Gothic Lolita

Photo by Stormstill.

Gothic lolita is a Japanese youth subculture, popular among young women in and outside of Japan. Goth loli, or ゴスロリ, combines the dark aesthetic of goth fashion with a frilly, feminine style popularized by visual kei bands, especially Mana, of Moi-même-Moitié fame. This style also owes a debt of influence to John Tenniel's illustrations of Alice in Wonderland and porcelain dolls.

Lolita fashion started in the 1990s, in the Kansai region of northern Japan. In the past ~15 years, lolita styles (especially goth lolita) have spread from Tokyo to East Asia to the United States and even to Europe.

In Tokyo, gothic lolita is big business. Retailers like Atelier Boz and Baby, the Stars Shine Bright market their wares through billboards, magazines and high profile ad campaigns. Mangas like Paradise Kiss and The Melancholy of Haruhi Suzumiya reflect and popularize the goth loli look.

Although most people associate this style Vladimir Nabokov's Lolita, the connection is indirect at best. Lolita fashion is childlike and doll-like, not sexual or nymphettish; goth loli accessories often borrow religious iconography, especially crosses. The emphasis is on youthfulness, on looking cute rather than sexy. Kinderwhore fashion, an antecedent to lolita fashion, is more sexualized (hence the name); in some ways, kinderwhore is an inverted lolita aesthetic.

Lolita fashion, in general, may be a way for young women to express their femininity while remaining modest. The style is certainly more popular with women than men. One follower of lolita fashion explained it thus:

Frequently, female sexuality is portrayed in a way that is palatable and accessible to men, and anything outside of that is intimidating. Something so unabashedly female is ultimately kind of scary...Dressing this way takes a certain kind of ownership of one’s own sexuality that wearing expected or regular things just does not. It doesn’t take a lot of moxie to put on a pencil skirt and flats. It’s not, as some commentors have suggested, some sort of appeal to men’s expectation that women should be childlike, or an attempt to pander to pedophiles. Pedophiles like little girls. They don’t like grown women who happen to like dresses with cakes on them.
Lolita fashion, gothic or otherwise, typically shows very little skin, basically the hands, calves and neck.

To understand the aesthetic differences between gothic lolita and goth culture, one only has to take a look at the differences between a stereotypical "goth dress" and an equally stereotypical "goth loli" outfit.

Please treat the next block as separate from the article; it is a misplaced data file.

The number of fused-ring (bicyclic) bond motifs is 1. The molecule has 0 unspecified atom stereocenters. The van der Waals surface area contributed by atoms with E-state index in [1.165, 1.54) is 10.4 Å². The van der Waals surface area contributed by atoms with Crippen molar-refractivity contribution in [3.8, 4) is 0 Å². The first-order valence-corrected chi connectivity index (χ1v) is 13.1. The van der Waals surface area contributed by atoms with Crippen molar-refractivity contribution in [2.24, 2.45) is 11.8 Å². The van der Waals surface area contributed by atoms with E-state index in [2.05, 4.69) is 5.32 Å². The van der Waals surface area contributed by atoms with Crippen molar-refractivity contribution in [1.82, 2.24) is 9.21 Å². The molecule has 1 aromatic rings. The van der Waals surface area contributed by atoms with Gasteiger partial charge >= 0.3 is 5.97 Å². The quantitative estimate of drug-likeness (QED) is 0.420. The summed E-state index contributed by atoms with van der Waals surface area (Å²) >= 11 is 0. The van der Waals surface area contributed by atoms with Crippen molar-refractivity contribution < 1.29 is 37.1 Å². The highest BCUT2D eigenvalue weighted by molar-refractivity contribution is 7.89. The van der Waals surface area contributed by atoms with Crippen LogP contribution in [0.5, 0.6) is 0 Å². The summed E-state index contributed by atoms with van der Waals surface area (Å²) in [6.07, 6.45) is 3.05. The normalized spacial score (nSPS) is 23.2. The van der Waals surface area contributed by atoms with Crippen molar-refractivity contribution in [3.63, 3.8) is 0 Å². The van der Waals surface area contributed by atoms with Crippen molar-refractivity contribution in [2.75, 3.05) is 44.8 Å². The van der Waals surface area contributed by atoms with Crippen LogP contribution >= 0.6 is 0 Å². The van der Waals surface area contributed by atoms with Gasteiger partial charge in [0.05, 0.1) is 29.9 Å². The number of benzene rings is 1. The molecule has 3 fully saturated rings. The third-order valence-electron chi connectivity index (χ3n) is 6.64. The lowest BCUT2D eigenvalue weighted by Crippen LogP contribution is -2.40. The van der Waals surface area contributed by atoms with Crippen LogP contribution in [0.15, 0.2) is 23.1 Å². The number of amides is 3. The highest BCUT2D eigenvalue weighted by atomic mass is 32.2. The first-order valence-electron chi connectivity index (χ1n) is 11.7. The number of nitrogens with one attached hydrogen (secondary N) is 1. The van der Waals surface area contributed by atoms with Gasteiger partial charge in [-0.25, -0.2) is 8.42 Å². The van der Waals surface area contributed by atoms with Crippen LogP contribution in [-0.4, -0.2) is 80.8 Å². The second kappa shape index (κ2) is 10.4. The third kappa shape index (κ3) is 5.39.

Anjelica Huston and Raul Julia as Morticia and Gomez Addams.

The "Morticia dress" is floor-length, with a scoop or plunging neckline and long sleeves, often extending past the wrists. This dress is also tight, emphasizing the curves of the female form.

A dress of this type would look faintly ridiculous on any woman under twenty-five, if not thirty. A certain self-awareness is required to pull this look off. You might have a body that would make Megan Fox green with envy, but if you're not confident in your sexuality, you'll open yourself up to ridicule.

Morticia's makeup (and Vampira's, and Elvira's) is exceedingly pale, with dark, dramatic eyes and red lips. Long, black hair extends from the head down to the middle of the bust in a straight line, with no layers or bangs. An austere look, that can look comical if not pulled off right.

Of course, young women can pull off this look, often by wearing an ankle-length dress with a scoop neckline and wrist-length sleeves.

Goth dress. Photo by Saray Nevery.

Goth dress. Photo by Saray Nevery.

This is a fetching look on most young women, in black or another dark color. It harkens back to the past while being sufficiently modern, and a scoop neck is alluring without being obscene.

Makeup is also subtler; at that age, why gild the lily?

Now that we've covered one stereotype, let's move on to the next one:

Two gothic lolitas.

Two gothic lolitas. Photo by tim t.

The skirts above are short, at or just below knee-length. They make a "bell" shape when the women stand up, held up by boning and by petticoats. Despite the skirt's shortness, very little of these women's bodies are revealed: their hands, knees and calves are basically all we can see. Even the shapes of these girls's bodies are obscured beneath the fabric.

Their makeup, if any, is subtle. According to the Gothic and Lolita Bible, whiteface is considered very bad taste in this movement, while red lipstick and subtle smokey eyes are very in.

Gothic lolitas tend to wear Mary Janes, a shoe type popular with young women. This also resembles the children's shoes worn by Alice in Alice in Wonderland, especially when they're black patent leather.

Alice Shoes by Shimelle Laine.

Photo by Shimelle Laine.

Like many Japanese subcultres, goth lolita is more about shared fashion than about shared tastes and interests. Different gothic lolitas may listen to radically different music, but they are united by their interest in and dedication to this style. It's a bit like the Teddy Girls of 1950s London; members may have many things in common, but their statement is a fashion statement first, and an expression of philosophy second.

a Gothic Lolita girl with punk friend. Photo by Carter McKendry.

A Gothic Lolita girl with punk friend. Photo by Carter McKendry.

Related Reading:

Gothic Lolita Gallery

All Goth Articles

Classic Lolita

Girl's Punk Hairstyles

Goth Makeup

Kinderwhore Makeup

White Lipstick

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